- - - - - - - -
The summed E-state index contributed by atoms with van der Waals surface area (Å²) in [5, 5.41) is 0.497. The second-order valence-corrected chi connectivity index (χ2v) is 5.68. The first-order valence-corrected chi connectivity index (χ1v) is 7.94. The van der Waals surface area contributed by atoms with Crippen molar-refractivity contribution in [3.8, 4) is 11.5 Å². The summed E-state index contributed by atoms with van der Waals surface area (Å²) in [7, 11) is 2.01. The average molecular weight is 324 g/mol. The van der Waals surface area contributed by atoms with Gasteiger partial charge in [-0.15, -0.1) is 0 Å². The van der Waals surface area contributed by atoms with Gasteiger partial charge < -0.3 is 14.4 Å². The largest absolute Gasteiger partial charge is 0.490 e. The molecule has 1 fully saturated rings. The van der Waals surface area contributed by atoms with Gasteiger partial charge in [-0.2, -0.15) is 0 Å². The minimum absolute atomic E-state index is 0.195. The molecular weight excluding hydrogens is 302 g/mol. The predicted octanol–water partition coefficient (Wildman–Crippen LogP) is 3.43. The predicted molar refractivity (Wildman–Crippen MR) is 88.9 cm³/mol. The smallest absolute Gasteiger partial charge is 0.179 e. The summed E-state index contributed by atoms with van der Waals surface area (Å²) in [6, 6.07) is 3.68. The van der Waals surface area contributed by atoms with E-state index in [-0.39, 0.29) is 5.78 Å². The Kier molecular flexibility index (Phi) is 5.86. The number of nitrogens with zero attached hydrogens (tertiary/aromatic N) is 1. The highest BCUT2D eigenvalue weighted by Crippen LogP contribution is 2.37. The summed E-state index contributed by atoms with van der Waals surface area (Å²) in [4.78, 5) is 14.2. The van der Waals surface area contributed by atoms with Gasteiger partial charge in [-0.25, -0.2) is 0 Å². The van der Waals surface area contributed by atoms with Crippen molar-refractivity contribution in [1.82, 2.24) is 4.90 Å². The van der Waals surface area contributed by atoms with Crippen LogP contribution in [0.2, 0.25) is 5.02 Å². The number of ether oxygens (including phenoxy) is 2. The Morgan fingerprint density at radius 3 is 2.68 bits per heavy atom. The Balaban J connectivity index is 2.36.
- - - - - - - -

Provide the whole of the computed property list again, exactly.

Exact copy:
The summed E-state index contributed by atoms with van der Waals surface area (Å²) in [5, 5.41) is 0.497. The second-order valence-corrected chi connectivity index (χ2v) is 5.68. The first-order valence-corrected chi connectivity index (χ1v) is 7.94. The van der Waals surface area contributed by atoms with Crippen molar-refractivity contribution in [3.8, 4) is 11.5 Å². The summed E-state index contributed by atoms with van der Waals surface area (Å²) in [7, 11) is 2.01. The average molecular weight is 324 g/mol. The van der Waals surface area contributed by atoms with Gasteiger partial charge in [-0.15, -0.1) is 0 Å². The van der Waals surface area contributed by atoms with Gasteiger partial charge < -0.3 is 14.4 Å². The largest absolute Gasteiger partial charge is 0.490 e. The molecule has 1 fully saturated rings. The van der Waals surface area contributed by atoms with Gasteiger partial charge in [-0.2, -0.15) is 0 Å². The minimum absolute atomic E-state index is 0.195. The molecular weight excluding hydrogens is 302 g/mol. The predicted octanol–water partition coefficient (Wildman–Crippen LogP) is 3.43. The predicted molar refractivity (Wildman–Crippen MR) is 88.9 cm³/mol. The smallest absolute Gasteiger partial charge is 0.179 e. The summed E-state index contributed by atoms with van der Waals surface area (Å²) in [6, 6.07) is 3.68. The van der Waals surface area contributed by atoms with E-state index in [-0.39, 0.29) is 5.78 Å². The Kier molecular flexibility index (Phi) is 5.86. The number of nitrogens with zero attached hydrogens (tertiary/aromatic N) is 1. The highest BCUT2D eigenvalue weighted by Crippen LogP contribution is 2.37. The summed E-state index contributed by atoms with van der Waals surface area (Å²) in [4.78, 5) is 14.2. The van der Waals surface area contributed by atoms with Gasteiger partial charge in [-0.25, -0.2) is 0 Å². The van der Waals surface area contributed by atoms with Crippen molar-refractivity contribution in [1.82, 2.24) is 4.90 Å². The van der Waals surface area contributed by atoms with Crippen LogP contribution in [0.2, 0.25) is 5.02 Å². The number of ether oxygens (including phenoxy) is 2. The Morgan fingerprint density at radius 3 is 2.68 bits per heavy atom. The Balaban J connectivity index is 2.36.